10 Improvements In Auto Interiors

10 Improvements In Auto Interiors

It’s as true for people as it is for cars: It’s what’s on the inside that counts.

Today’s car owners, from the sports car driver to the soccer mom, want features and functions that make life easier–and they want them designed with a stylish flare. A J.D. Power & Associates 2007 consumer study–the most recent available–revealed that interior comfort is the second most important factor in choosing a vehicle, ranking ahead of exterior styling and just behind reliability and durability.

In past years, the interior has been a mere afterthought for some automakers who invested more effort in creating distinctively styled exteriors. But consumers are spending an average of 46 minutes commuting to work each day, according to the Gallup Poll’s annual Work and Education survey. With motorists spending more time in their vehicles working, playing and traveling, the pressure is on for automakers to design specific interiors that fit certain consumer lifestyles rather than one-size-fits-all models.

There are several trends impacting interior design, fuel efficiency chief among them. Automakers competing in this environment of sharply rising gas prices can’t significantly increase interior space if it means reducing fuel economy. At the same time, consumers are bringing entertainment and communication devices into their cars, and those new technologies need a plugged-in home inside the vehicle.

“Automakers are trying to do a lot more with less space,” says Drew Winter, editor-in-chief of Ward’s AutoWorld, an industry trade publication that recently hosted an auto interiors conference and trade show in Detroit. “The real estate in vehicle instrument panels is downsizing.”

Always Improving

Ward’s AutoWorld evaluated 36 vehicles in eight categories on material selection, ergonomics, driver information, safety, overall value, comfort, fit and finish, aesthetics and design harmony, and named 10 award winners in various segments. Each of the 10 here was a winner or finalist in its category, highlighting a current trend in auto interiors designed to satisfy certain types of consumers.

Theresa Spafford, lead designer of color and trim at Mazda Design Americas, says interior designers continue to look at new materials, colors and design ideas to create the ideal interiors. “The exterior is how you recognize the vehicle, but your interior is how you live with your car,” she says. “Anything you have to live with, you have to have a level of comfort, attraction, functionality and durability.”

That ethos taken to an extreme is represented in the redesigned Audi TT interior. The former Audi TT interior had an industrial, stark look with sharp edges and harsh lines to set apart audio and climate controls, dashboard features and air vents. The redesigned Audi TT interior, however, is a cockpit with low-sitting seats that enhance the feel of driving a fast car. The sport steering wheel flattens at the bottom like that of a race car. The appearance is a modern, softer, smoother and more integrated interior with high-grade black leather seats and metallic brushed accents throughout the interior–on the glove box, shift stick and foot rest–that projects a dynamic, futuristic look.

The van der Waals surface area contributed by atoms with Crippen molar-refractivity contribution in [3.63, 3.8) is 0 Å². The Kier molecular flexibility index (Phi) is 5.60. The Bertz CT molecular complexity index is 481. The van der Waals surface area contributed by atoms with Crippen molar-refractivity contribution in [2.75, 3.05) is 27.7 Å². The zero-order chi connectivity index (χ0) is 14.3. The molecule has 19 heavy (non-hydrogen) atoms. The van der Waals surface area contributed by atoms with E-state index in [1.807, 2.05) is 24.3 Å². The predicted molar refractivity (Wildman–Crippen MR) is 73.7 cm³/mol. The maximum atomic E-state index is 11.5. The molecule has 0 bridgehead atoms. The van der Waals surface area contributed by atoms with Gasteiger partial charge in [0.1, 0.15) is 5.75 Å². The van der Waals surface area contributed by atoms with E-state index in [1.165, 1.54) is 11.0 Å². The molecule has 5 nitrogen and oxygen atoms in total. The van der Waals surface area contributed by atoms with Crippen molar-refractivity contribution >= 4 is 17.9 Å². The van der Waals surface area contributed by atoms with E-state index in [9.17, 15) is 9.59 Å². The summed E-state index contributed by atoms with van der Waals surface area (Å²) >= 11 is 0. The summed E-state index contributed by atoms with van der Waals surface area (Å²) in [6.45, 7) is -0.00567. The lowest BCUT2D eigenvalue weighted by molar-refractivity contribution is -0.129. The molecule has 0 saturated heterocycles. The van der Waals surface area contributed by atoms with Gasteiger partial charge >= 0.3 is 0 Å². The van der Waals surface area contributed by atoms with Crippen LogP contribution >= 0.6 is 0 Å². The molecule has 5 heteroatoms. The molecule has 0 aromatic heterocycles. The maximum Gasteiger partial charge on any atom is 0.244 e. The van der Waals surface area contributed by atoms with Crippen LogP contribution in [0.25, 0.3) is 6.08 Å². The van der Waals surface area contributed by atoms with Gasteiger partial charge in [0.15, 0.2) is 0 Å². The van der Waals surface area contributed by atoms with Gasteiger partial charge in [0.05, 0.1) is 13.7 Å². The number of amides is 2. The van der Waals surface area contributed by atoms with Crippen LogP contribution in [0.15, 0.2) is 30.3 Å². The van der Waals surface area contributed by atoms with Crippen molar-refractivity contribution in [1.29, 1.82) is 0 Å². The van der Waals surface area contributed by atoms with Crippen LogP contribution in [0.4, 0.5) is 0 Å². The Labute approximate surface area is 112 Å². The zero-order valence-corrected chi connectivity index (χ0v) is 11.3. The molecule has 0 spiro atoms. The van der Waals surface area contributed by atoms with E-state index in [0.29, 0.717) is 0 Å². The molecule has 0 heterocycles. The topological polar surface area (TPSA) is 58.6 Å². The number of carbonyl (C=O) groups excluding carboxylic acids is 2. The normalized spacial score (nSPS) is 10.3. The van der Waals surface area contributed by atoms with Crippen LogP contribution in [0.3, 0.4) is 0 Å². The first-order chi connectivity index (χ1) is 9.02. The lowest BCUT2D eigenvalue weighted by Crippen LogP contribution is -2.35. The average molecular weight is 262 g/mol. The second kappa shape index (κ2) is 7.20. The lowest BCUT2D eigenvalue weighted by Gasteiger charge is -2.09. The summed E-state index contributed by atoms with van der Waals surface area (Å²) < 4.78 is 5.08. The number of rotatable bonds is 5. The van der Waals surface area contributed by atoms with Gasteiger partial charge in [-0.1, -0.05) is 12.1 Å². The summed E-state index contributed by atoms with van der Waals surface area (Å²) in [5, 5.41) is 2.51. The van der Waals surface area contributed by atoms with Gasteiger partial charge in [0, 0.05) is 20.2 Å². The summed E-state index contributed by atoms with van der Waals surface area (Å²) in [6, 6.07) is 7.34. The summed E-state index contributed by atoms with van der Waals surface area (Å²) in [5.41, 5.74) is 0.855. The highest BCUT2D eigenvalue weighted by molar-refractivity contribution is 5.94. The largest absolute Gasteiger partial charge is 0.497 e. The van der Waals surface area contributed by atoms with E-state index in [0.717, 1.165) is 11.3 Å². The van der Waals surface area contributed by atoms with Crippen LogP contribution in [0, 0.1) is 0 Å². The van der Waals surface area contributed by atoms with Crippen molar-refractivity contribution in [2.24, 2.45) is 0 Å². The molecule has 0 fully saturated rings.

Of course, that’s a bit extreme for most. But the same sort of philosophy is at work in the interior redesigns of more mainstream vehicles, like the roomy Hyundai Sonata, by keeping a particular type of driver’s needs in mind. The Sonata, designed for families and commuters, has a center console with durable cup holders and standard auxiliary input jacks that play iPods through the six-speaker system, managed with steering-wheel-mounted audio controls.

In fact, advances in entertainment and communication technology are influencing the way automakers view interiors as a whole. “People are bringing all of their entertainment–smart phones, iPods and navigation devices–into the vehicle,” says Steve Younan, director of Suzuki’s (other-otc: SZKMF.PK – news – people ) product planning. “They need a platform and flexibility to do that.”

That’s why, later this year, Suzuki is rolling out a road-trip version of the SX4 sedan equipped with a mobile navigation unit that docks in a customized cradle on the dash, but can be taken with you when you exit the vehicle. Paired with the Microsoft Network, the Suzuki Trip Navigation gives real-time traffic information–and the ability to play video games (if you didn’t take that traffic information seriously and wind up at a standstill for a while). Users can also search for the lowest gas prices and nearest restaurants. You can even program the device to note where your car is parked, take the unit with you, and it will guide you back to the car.

Safety First

Consumers also want interiors that make driving easier and safer, says Kyle Bazemore, an Infiniti spokesman. The all-new Infiniti EX35, for example, has a round view monitor that uses cameras strategically located around the vehicle to project rear, front and side views on the navigation screen to aid parking in tight spaces.

When it comes to storage, car owners want it, but they don’t necessarily want to see it. They want a clean, clutter-free look to a car that can, well, hold plenty of clutter. The Scion xD, for example, has a passenger cup holder that pops out of the dash when needed. The Dodge Journey and Mazda 5 take things a bit further, with storage bins that are accessed only when rear seats are folded up.

It’s all about giving customers what they want, says Winter.

“The exterior draws people in, but when the get inside the car and sit behind the wheel, it’s the interior that closes the deal,” says Winter. “Automakers are bending over backward to make consumers happy with interiors.”


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